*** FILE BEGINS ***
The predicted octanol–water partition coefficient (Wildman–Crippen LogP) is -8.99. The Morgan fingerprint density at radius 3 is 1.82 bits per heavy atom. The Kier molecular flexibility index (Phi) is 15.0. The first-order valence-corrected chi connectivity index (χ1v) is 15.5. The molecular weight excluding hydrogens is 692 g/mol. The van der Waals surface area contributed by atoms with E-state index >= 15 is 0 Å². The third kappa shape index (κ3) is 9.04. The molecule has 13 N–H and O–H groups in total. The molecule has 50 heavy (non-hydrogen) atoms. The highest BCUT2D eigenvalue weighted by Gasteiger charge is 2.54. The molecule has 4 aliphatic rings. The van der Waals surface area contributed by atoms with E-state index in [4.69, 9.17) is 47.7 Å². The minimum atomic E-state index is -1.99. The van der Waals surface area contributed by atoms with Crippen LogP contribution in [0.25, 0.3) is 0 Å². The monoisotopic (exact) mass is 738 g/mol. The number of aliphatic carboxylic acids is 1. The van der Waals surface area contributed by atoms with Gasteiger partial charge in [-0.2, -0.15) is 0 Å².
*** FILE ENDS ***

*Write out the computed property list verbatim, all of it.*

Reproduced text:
The predicted octanol–water partition coefficient (Wildman–Crippen LogP) is -8.99. The Morgan fingerprint density at radius 3 is 1.82 bits per heavy atom. The Kier molecular flexibility index (Phi) is 15.0. The first-order valence-corrected chi connectivity index (χ1v) is 15.5. The molecular weight excluding hydrogens is 692 g/mol. The van der Waals surface area contributed by atoms with E-state index >= 15 is 0 Å². The third kappa shape index (κ3) is 9.04. The molecule has 13 N–H and O–H groups in total. The molecule has 50 heavy (non-hydrogen) atoms. The highest BCUT2D eigenvalue weighted by Gasteiger charge is 2.54. The molecule has 4 aliphatic rings. The van der Waals surface area contributed by atoms with E-state index in [4.69, 9.17) is 47.7 Å². The minimum atomic E-state index is -1.99. The van der Waals surface area contributed by atoms with Crippen LogP contribution in [0.25, 0.3) is 0 Å². The monoisotopic (exact) mass is 738 g/mol. The number of aliphatic carboxylic acids is 1. The van der Waals surface area contributed by atoms with Gasteiger partial charge in [-0.2, -0.15) is 0 Å².